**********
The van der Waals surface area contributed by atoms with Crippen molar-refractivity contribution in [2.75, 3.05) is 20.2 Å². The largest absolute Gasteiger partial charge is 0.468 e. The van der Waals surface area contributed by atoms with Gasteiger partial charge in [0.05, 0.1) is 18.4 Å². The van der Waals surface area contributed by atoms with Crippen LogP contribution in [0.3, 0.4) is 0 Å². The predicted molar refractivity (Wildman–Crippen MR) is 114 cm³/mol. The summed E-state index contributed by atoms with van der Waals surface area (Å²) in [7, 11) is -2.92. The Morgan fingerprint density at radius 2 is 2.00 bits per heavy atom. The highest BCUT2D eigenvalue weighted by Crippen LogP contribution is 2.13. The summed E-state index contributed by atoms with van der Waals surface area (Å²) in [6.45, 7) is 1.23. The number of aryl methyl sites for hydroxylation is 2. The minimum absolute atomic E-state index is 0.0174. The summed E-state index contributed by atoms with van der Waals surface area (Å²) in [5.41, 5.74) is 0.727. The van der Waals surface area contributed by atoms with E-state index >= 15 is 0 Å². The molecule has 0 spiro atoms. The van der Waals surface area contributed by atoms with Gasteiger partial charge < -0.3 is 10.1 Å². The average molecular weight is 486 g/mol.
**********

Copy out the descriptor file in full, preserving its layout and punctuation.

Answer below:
The van der Waals surface area contributed by atoms with Crippen molar-refractivity contribution in [2.75, 3.05) is 20.2 Å². The largest absolute Gasteiger partial charge is 0.468 e. The van der Waals surface area contributed by atoms with Gasteiger partial charge in [0.05, 0.1) is 18.4 Å². The van der Waals surface area contributed by atoms with Crippen LogP contribution in [0.3, 0.4) is 0 Å². The predicted molar refractivity (Wildman–Crippen MR) is 114 cm³/mol. The summed E-state index contributed by atoms with van der Waals surface area (Å²) in [7, 11) is -2.92. The Morgan fingerprint density at radius 2 is 2.00 bits per heavy atom. The highest BCUT2D eigenvalue weighted by Crippen LogP contribution is 2.13. The summed E-state index contributed by atoms with van der Waals surface area (Å²) in [6.45, 7) is 1.23. The number of aryl methyl sites for hydroxylation is 2. The minimum absolute atomic E-state index is 0.0174. The summed E-state index contributed by atoms with van der Waals surface area (Å²) in [5.41, 5.74) is 0.727. The van der Waals surface area contributed by atoms with E-state index >= 15 is 0 Å². The molecule has 0 spiro atoms. The van der Waals surface area contributed by atoms with Gasteiger partial charge < -0.3 is 10.1 Å². The average molecular weight is 486 g/mol.